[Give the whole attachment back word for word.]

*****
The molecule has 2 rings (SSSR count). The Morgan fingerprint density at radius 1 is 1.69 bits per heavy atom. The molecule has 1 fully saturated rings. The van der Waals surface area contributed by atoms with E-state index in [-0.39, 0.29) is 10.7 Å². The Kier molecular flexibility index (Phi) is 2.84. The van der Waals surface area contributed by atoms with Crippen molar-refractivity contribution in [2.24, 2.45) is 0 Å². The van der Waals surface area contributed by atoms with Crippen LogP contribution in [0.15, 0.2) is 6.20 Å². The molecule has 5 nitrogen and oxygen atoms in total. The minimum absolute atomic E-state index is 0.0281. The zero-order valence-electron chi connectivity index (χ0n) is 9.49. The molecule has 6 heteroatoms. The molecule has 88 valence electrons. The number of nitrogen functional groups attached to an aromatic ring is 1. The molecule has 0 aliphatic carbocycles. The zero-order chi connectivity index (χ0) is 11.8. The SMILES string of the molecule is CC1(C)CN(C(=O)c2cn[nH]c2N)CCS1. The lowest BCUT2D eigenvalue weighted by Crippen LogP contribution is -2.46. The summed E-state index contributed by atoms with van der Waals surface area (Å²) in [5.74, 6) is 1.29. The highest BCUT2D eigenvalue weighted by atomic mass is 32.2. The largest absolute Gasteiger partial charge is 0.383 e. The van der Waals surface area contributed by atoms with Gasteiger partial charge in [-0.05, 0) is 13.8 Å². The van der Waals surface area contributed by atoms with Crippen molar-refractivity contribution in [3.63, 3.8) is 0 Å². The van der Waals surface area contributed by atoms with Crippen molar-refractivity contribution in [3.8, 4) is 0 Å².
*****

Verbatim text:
The molecule has 2 rings (SSSR count). The Morgan fingerprint density at radius 1 is 1.69 bits per heavy atom. The molecule has 1 fully saturated rings. The van der Waals surface area contributed by atoms with E-state index in [-0.39, 0.29) is 10.7 Å². The Kier molecular flexibility index (Phi) is 2.84. The van der Waals surface area contributed by atoms with Crippen molar-refractivity contribution in [2.24, 2.45) is 0 Å². The van der Waals surface area contributed by atoms with Crippen LogP contribution in [0.15, 0.2) is 6.20 Å². The molecule has 5 nitrogen and oxygen atoms in total. The minimum absolute atomic E-state index is 0.0281. The zero-order valence-electron chi connectivity index (χ0n) is 9.49. The molecule has 6 heteroatoms. The molecule has 88 valence electrons. The number of nitrogen functional groups attached to an aromatic ring is 1. The molecule has 0 aliphatic carbocycles. The zero-order chi connectivity index (χ0) is 11.8. The SMILES string of the molecule is CC1(C)CN(C(=O)c2cn[nH]c2N)CCS1. The lowest BCUT2D eigenvalue weighted by Crippen LogP contribution is -2.46. The summed E-state index contributed by atoms with van der Waals surface area (Å²) in [5.74, 6) is 1.29. The highest BCUT2D eigenvalue weighted by atomic mass is 32.2. The largest absolute Gasteiger partial charge is 0.383 e. The van der Waals surface area contributed by atoms with Gasteiger partial charge in [-0.05, 0) is 13.8 Å². The van der Waals surface area contributed by atoms with Crippen molar-refractivity contribution in [3.63, 3.8) is 0 Å². The van der Waals surface area contributed by atoms with Crippen molar-refractivity contribution in [3.8, 4) is 0 Å².